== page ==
Refugee campaigners warn dawn raids must not become a 'de facto eviction' tactic 2

Refugee campaigners warn dawn raids must not become a ‘de facto eviction’ tactic

Refugee campaigners are calling for assurances that dawn raids will not be used as a “de facto eviction” tactic by the Home Office against asylum seekers who were granted emergency housing as a result of the pandemic.

The concern was raised by those supporting a 67-year-old man who was the target of an early morning immigration enforcement operation – known as a dawn raid – on 28 April in Glasgow.

Scottish Refugee Council said that he, along with hundreds of people living in Glasgow, was granted emergency accommodation on public health grounds when Covid-19 prevented travel last March.

The man claims he fled to the UK after receiving death threats for attempting to prevent the forced marriage of his daughter by “criminals” in their community in Pakistan. But the family’s case was refused by the Home Office.

He has since launched a fresh asylum appeal, but Scottish Refugee Council fear it was his insecure immigration status that triggered the raid.

‘Offensive’ dawn raids

Early last Friday morning about eight immigration enforcement offficers came to his home intending to detain him. He had a panic attack and was taken to hospital, where he was later picked up by Maryhill Integration Network staff.

Scottish Refugee Council said up to 300 people granted emergency housing during the pandemic could be evicted and made street homeless this summer. Now the charity is seeking urgent assurances that no others affected would be subjected to dawn raids as Covid-19 restrictions lift.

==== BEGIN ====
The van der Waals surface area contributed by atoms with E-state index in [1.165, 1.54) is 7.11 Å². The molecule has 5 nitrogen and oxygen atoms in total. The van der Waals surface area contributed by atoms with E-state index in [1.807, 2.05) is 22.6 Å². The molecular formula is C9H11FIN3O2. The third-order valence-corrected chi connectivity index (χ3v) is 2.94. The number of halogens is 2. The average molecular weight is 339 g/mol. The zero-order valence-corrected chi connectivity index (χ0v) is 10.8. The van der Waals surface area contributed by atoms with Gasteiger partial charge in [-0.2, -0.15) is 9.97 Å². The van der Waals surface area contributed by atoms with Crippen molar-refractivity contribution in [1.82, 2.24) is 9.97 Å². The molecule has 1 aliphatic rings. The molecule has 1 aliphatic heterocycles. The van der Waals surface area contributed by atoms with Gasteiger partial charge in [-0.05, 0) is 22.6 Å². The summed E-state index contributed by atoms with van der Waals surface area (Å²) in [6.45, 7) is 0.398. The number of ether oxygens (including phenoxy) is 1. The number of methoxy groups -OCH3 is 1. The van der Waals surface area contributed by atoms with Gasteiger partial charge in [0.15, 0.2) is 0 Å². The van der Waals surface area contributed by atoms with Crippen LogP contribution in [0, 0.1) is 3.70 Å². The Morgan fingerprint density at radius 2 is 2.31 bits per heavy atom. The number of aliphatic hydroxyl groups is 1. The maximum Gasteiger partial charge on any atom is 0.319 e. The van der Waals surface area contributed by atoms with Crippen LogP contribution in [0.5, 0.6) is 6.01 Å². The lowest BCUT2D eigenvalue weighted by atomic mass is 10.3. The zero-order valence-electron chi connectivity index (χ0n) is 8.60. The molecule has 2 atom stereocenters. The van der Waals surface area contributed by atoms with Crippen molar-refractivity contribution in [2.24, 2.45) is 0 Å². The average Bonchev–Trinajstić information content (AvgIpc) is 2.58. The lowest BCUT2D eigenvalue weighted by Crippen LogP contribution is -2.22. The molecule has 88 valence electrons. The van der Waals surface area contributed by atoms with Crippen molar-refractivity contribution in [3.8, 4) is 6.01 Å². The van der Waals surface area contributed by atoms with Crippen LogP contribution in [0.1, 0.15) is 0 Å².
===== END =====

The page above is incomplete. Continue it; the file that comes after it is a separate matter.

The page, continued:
Graham O’Neill, policy manager for Scottish Refugee Council (SRC) said: “We are deeply concerned that these raids have the potential to work as de facto evictions from accommodation. We must resist a new front of asylum eviction by immigration raids.

“What makes last Friday’s raid particularly offensive is that it was perpetrated against people seeking refugee protection, who are known to the Home Office, and in Home Office asylum accommodation. There is no basis, neither ethically nor in immigration law, for enforcement teams to be in asylum accommodation.”

Activists have already raised fears the controversial practice, understood to have been discontinued after sustained campaigning, is indicative of new tougher immigration policies proposed by the Home Office. Consultation on the this closes on 6 May.

On 28 April eight SNP MPs wrote to Home Secretary Priti Patel to condemn the “immoral practice” and seek assurances it would be discontinued.

We are deeply concerned that these raids have the potential to work as de facto evictions from accommodation. We must resist a new front of asylum eviction by immigration raids.

Graham O’Neill, Scottish Refugee Council

O’Neill’s call was backed by Anne McLaughlin MP, SNP spokesperson for immigration, who said: “I think that Scottish Refugee Council is right to raise this as a concern. I spoke in a parliamentary debate on Monday about asylum accommodation in hotels, in barracks, in mother and baby units and the slide towards institutionalising it.

“I think the intention is pretty clear that the Home Office doesn’t want people in homes and communities – it wants asylum seekers in institutional accommodation. But Glasgow people will fight back.”

Dawn raids came to prominence in the mid 2000s when a group of teenage girls from Drumchapel High School – known as the Glasgow Girls – spearheaded a campaign to stop the practice after their friend Agnesa Murselaj and her family were dawn raided and detained.

Early morning watches – led by local women Jean Donnachie and Noreen Real – were organised at the Kingsway flats, where many asylum seekers were housed with community volunteers rising early to keep watch for the immigration enforcement vans.